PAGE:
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Tijdschrift voor Psychiatrie 55 (2013) 8, 619 - 624

Short report

The practice of Dutch child and adolescent psychiatry – developments over the last fifteen years

F. Boer

Summary
background The child and adolescent psychiatry (cap) section of the Dutch Association for Psychiatry intends to keep track of the extent to which cap is practised and to monitor the way in which it functions. The cap has conducted three surveys since 1996. This paper reports on the 2012 survey.
aim To investigate the composition (i.e. age and gender) of specialists working in child and adolescent psychiatry, to find out how much time these psychiatrists really spend on child and adolescent psychiatry and what type of work they actually do; furthermore, to make a list of specific questions such as 24-hour availability, and to note opinions regarding the planned transfer of child and adolescent mental health care facilities to town councils.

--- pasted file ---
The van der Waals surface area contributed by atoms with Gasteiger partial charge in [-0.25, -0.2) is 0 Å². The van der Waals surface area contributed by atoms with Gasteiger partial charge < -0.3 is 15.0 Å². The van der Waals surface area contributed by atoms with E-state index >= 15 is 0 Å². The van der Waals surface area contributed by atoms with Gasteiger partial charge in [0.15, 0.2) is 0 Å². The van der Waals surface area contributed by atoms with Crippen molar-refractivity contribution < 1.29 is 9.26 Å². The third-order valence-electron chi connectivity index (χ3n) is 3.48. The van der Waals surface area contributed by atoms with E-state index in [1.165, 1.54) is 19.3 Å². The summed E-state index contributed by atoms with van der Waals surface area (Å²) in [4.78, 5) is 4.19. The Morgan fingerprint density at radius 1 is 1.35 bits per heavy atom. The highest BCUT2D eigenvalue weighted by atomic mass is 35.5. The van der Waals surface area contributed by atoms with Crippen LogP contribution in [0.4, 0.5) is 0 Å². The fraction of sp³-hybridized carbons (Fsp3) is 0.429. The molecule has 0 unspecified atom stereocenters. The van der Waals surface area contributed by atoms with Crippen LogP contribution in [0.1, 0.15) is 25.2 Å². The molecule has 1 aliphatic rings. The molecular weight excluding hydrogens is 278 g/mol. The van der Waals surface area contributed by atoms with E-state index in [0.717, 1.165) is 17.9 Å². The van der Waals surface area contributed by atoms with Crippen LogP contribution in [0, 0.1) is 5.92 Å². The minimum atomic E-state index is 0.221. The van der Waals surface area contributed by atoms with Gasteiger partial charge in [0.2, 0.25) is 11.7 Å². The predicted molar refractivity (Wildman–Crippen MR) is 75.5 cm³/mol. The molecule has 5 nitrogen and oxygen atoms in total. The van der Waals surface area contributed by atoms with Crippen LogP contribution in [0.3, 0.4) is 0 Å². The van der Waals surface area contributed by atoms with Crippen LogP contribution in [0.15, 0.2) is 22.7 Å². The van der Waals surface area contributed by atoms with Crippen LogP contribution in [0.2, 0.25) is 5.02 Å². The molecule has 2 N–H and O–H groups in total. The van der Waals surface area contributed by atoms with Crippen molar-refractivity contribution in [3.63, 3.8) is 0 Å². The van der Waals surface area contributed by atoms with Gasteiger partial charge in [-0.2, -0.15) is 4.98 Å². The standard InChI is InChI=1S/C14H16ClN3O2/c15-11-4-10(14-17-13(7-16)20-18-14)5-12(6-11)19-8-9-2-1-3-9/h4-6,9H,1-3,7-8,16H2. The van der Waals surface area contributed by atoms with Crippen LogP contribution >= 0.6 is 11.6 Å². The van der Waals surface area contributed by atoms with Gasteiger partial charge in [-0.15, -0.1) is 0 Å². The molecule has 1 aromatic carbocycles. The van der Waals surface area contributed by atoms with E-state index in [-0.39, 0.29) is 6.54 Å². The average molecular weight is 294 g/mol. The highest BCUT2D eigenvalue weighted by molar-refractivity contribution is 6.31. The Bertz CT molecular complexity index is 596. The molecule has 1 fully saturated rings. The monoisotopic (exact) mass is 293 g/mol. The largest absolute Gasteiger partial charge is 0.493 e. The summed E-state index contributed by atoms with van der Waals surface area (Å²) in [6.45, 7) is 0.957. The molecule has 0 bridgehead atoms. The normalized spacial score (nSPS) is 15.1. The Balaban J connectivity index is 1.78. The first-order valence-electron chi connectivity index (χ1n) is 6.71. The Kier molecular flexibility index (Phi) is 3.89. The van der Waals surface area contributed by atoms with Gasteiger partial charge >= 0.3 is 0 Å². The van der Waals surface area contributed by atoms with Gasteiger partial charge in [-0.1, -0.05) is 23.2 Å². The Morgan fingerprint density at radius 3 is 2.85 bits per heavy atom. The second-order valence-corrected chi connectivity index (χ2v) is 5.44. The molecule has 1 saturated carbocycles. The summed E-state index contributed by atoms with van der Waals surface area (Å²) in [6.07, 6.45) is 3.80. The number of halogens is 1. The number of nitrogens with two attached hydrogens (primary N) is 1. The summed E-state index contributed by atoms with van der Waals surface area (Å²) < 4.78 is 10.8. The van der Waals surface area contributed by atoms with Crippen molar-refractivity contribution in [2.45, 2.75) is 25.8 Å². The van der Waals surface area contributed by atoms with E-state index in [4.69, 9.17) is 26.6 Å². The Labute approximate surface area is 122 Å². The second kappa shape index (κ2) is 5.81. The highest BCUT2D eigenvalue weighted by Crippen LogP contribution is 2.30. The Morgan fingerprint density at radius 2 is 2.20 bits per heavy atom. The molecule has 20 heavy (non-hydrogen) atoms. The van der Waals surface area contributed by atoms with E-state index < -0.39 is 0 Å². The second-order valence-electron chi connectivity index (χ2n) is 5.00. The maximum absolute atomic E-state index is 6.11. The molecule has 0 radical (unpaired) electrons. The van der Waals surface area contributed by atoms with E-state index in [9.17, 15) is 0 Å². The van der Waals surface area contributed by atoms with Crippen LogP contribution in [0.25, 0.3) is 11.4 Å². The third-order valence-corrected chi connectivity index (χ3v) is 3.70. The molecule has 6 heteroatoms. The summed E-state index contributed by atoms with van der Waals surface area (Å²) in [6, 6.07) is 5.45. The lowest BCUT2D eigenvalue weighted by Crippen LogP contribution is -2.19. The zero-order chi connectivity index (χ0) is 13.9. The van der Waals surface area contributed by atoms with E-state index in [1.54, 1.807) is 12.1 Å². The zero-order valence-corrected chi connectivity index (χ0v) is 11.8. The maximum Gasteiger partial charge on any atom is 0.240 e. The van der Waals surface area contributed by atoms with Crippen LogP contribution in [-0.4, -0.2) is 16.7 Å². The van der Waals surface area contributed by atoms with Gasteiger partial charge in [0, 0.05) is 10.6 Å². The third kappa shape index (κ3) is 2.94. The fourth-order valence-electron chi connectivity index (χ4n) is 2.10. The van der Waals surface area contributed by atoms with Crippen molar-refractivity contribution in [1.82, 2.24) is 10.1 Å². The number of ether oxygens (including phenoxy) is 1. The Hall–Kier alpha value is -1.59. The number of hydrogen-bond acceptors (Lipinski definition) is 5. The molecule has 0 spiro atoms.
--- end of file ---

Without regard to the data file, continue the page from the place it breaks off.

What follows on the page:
method A survey was conducted and an analysis was made of the data collected.
results The number of specialists practicing child and adolescent psychiatry in the Netherlands, expressed in full-time equivalents, has more than doubled since 1996 (from 183 in 1996 tot 389 in 2012). Compared to 1996, many more of these psychiatrists spend nearly all their time on cap. The percentage of these specialists working only in private practice remains the same as in 1996 (19%) , although the percentage was lower in 2003 (135). Whereas in 1996 specialists in child and adolescent psychiatry worked mainly as psychotherapists, in 2012 they were working in a broader field, including assessment and pharmacotherapy.
conclusion Dutch cap has grown substantially over the past 15 years. Growth in psychiatry in general has been even more marked. Considering the current composition of the population, there is only a relatively limited amount of specialised psychiatric help available for people under the age of 20. The impending transfer of cap mental health care facilities to town councils is a matter of deep concern to professionals and to psychiatrists in particular. Only if cap investigations continue over the coming years will it become clear that this deep concern is entirely justified.

keywords child and adolescent psychiatry, professional practice